I will admit that I am an idealist who wants to work in an ideal workplace. Would you expect anything different from someone who has been in Learning and Development for most of their working life? I will also admit that I strive to practice what I “preach” in every leadership development session I’ve ever facilitated. But I am not delusional and know that I don’t always walk my talk. And, I am sure I’ve been a bad boss, colleague, etc. at times.
Why am I bearing my soul, in writing? Because I once got feedback about my lack of vulnerability (that will have to be another article though).
I honestly hate giving constructive feedback. But, I do it…to people who work for me, to people I work with, to people who are much higher in the food chain. Why do I do it? Because feedback is a gift. And, because sometimes we are blind to what others see.
Think about it this way…if you got back from lunch and had something in your teeth, wouldn’t you want someone to tell you before you spent the entire afternoon smiling at people????
Now think about it this way…knowing how you would feel if you spent the entire afternoon smiling at people with something in your teeth, what would you do if someone had something in their teeth…would you tell them? Would it matter if you was one of your employees? A colleague? Your manager? Your boss’s boss?
Feedback is sometimes the only way we can know our blind spots. It really is a gift!
If you will indulge me a little longer, below is an anecdote from my past. If not, here is the moral of the anecdote: There were two good lessons for me – you can give feedback to anyone and you have to walk the talk (it was a reminder for me to give feedback to others like I tell people to do and to be transparent with others).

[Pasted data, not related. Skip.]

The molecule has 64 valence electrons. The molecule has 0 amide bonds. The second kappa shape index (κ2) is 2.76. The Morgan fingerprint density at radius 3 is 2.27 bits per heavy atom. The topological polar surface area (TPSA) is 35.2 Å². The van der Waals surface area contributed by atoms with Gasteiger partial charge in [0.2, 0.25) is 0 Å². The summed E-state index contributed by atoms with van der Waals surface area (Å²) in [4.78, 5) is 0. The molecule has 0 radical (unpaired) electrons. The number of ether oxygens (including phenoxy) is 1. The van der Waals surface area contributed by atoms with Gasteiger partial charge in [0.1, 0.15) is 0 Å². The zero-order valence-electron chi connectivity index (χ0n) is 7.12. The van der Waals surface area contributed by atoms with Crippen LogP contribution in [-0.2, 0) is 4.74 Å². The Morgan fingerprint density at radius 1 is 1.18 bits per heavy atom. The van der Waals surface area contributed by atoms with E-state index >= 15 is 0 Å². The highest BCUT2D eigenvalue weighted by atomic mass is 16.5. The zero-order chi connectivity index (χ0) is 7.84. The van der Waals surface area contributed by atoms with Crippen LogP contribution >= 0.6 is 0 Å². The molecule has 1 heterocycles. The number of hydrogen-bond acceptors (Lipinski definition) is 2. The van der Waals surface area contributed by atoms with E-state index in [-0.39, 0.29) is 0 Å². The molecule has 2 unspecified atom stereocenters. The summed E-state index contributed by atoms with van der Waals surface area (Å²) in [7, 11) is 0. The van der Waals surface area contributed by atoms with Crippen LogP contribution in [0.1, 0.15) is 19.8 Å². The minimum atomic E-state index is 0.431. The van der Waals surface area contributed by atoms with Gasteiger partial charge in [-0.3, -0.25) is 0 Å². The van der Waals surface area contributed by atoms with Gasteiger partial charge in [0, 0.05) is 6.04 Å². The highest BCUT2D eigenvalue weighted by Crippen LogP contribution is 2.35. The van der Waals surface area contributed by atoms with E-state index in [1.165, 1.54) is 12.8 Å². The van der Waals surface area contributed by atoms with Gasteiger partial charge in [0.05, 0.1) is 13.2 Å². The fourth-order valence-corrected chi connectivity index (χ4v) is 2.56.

I worked with a very senior level leader who decided he would come in on a Saturday to be part of the wrap up of a six-day leadership development program that I had been facilitating with people from his site. The plan was that he would show up at noon to present the completion certificates to each person and take a picture (like a graduation ceremony), and have lunch with the group. My plan was to be done with everything by 1:30 at the latest so they could have some of their Saturday back. The senior leader showed up at 1:15. There was some interesting conversation from noon until his arrival (we finally gave up waiting and started eating around 12:45). Most of the conversation was about how they gave up most of a Saturday for the session (we started at 8 AM) and he couldn’t be bothered to show up for an hour and a half. He arrived…no one said anything about him being late…including him – no apology, no reason why. He got food, had me give out the certificates while he ate, took a group picture, and left. It was clear to me they were upset, but more than anything they felt disrespected. That Monday I went by to see him. I asked if I could give him some feedback. He said yes. Using all the best practices for giving feedback, I told him how his behavior affected his team. I hope he took my feedback as the gift I way trying to give; I think he did because he told me he didn’t think how it could have been interpreted and how he wished he had handled it differently. (There were some family challenges at home that day – I think him being transparent would have gone a long way as many would have empathized. Instead they thought he didn’t value their time as much as his own.)